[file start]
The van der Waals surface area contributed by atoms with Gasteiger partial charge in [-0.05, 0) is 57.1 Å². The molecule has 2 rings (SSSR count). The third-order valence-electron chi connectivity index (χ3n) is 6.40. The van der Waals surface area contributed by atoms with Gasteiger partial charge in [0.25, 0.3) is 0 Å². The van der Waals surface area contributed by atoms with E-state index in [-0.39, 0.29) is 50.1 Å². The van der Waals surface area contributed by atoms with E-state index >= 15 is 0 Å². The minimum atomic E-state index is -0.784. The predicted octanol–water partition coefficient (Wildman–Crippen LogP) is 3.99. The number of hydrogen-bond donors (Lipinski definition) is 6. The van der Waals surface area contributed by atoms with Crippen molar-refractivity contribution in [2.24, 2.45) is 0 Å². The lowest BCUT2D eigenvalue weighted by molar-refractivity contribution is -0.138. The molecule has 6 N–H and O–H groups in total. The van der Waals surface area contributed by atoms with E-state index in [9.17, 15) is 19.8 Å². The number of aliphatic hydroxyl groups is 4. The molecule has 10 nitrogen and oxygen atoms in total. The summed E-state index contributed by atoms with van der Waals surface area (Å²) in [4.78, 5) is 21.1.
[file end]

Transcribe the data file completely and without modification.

The van der Waals surface area contributed by atoms with Gasteiger partial charge in [-0.05, 0) is 57.1 Å². The molecule has 2 rings (SSSR count). The third-order valence-electron chi connectivity index (χ3n) is 6.40. The van der Waals surface area contributed by atoms with Gasteiger partial charge in [0.25, 0.3) is 0 Å². The van der Waals surface area contributed by atoms with E-state index in [-0.39, 0.29) is 50.1 Å². The van der Waals surface area contributed by atoms with E-state index >= 15 is 0 Å². The minimum atomic E-state index is -0.784. The predicted octanol–water partition coefficient (Wildman–Crippen LogP) is 3.99. The number of hydrogen-bond donors (Lipinski definition) is 6. The van der Waals surface area contributed by atoms with Crippen molar-refractivity contribution in [2.24, 2.45) is 0 Å². The lowest BCUT2D eigenvalue weighted by molar-refractivity contribution is -0.138. The molecule has 6 N–H and O–H groups in total. The van der Waals surface area contributed by atoms with E-state index in [9.17, 15) is 19.8 Å². The number of aliphatic hydroxyl groups is 4. The molecule has 10 nitrogen and oxygen atoms in total. The summed E-state index contributed by atoms with van der Waals surface area (Å²) in [4.78, 5) is 21.1.